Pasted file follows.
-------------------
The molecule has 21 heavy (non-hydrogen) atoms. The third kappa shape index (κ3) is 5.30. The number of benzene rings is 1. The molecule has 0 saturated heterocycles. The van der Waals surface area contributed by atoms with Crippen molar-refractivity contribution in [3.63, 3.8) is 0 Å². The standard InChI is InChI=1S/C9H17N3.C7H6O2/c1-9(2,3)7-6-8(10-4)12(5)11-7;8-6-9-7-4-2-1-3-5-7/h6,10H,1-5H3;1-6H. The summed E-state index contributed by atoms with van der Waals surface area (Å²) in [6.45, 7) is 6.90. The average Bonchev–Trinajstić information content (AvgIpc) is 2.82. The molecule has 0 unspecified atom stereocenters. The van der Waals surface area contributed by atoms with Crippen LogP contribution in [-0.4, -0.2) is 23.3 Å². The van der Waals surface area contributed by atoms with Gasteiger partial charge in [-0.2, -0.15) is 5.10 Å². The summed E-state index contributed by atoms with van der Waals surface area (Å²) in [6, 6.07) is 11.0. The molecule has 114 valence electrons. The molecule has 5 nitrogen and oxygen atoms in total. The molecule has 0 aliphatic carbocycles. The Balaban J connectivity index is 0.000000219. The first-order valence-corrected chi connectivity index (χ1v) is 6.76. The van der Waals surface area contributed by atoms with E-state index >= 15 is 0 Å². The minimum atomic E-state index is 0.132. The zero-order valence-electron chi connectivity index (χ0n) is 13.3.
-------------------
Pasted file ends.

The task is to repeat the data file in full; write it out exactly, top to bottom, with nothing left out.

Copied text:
The molecule has 21 heavy (non-hydrogen) atoms. The third kappa shape index (κ3) is 5.30. The number of benzene rings is 1. The molecule has 0 saturated heterocycles. The van der Waals surface area contributed by atoms with Crippen molar-refractivity contribution in [3.63, 3.8) is 0 Å². The standard InChI is InChI=1S/C9H17N3.C7H6O2/c1-9(2,3)7-6-8(10-4)12(5)11-7;8-6-9-7-4-2-1-3-5-7/h6,10H,1-5H3;1-6H. The summed E-state index contributed by atoms with van der Waals surface area (Å²) in [6.45, 7) is 6.90. The average Bonchev–Trinajstić information content (AvgIpc) is 2.82. The molecule has 0 unspecified atom stereocenters. The van der Waals surface area contributed by atoms with Crippen LogP contribution in [-0.4, -0.2) is 23.3 Å². The van der Waals surface area contributed by atoms with Gasteiger partial charge in [-0.2, -0.15) is 5.10 Å². The summed E-state index contributed by atoms with van der Waals surface area (Å²) in [6, 6.07) is 11.0. The molecule has 114 valence electrons. The molecule has 5 nitrogen and oxygen atoms in total. The molecule has 0 aliphatic carbocycles. The Balaban J connectivity index is 0.000000219. The first-order valence-corrected chi connectivity index (χ1v) is 6.76. The van der Waals surface area contributed by atoms with E-state index >= 15 is 0 Å². The minimum atomic E-state index is 0.132. The zero-order valence-electron chi connectivity index (χ0n) is 13.3.